Over the next few months, Facebook users will have access to some new tools to help prevent suicide among their friends. Friends can already report suicidal content when they see it online. Now both the person who posts that content — and the friend who reports it — will be directed to mental health resources.
“What this does is it allows people to connect in a large way and provide support through a free platform,” says Stephen Miller, operations manager at Forefront, a nonprofit suicide prevention group in Seattle that helped develop the new tools.
Five years ago Miller lost a friend to suicide, after that friend posted troubling comments on Facebook.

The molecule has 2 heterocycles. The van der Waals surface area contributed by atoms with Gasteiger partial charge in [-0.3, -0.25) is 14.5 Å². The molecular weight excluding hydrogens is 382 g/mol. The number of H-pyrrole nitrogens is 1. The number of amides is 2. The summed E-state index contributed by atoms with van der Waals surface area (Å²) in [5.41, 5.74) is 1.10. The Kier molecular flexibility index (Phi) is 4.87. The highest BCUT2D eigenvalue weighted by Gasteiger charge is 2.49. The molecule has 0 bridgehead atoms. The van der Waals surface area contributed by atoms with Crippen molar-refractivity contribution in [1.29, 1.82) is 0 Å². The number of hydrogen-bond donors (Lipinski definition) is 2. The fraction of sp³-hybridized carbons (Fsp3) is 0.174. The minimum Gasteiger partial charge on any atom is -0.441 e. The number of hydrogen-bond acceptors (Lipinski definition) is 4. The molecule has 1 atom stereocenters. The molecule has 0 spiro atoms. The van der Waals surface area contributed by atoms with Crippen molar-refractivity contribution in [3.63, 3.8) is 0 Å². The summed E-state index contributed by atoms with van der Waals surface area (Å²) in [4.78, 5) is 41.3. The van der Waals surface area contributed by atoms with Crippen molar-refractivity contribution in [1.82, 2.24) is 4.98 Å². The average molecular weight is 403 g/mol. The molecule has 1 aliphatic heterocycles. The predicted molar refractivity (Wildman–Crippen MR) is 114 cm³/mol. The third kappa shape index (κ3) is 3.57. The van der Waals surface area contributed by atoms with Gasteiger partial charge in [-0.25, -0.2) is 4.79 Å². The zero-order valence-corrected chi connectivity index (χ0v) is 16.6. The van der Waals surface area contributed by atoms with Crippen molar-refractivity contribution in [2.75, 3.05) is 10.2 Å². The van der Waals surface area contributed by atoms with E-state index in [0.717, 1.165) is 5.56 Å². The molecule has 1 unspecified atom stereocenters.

“I didn’t know what to do,” says Miller.
Some privacy advocates are worried about the potential unintended consequences of allowing people to flag their friends.
“What happens to that record of that tag of someone who’s suicidal?” says Jamie Court with Consumer Watchdog. “Can they ever erase it from their Facebook history, which is the property of Facebook?”
The reporting process is “entirely confidential,” says Rob Boyle, a product manager at Facebook. Posters won’t know who flagged their content, and what they choose to do remains private.
“We take privacy and confidentiality very seriously,” he says, “especially around this product and these experiences.”
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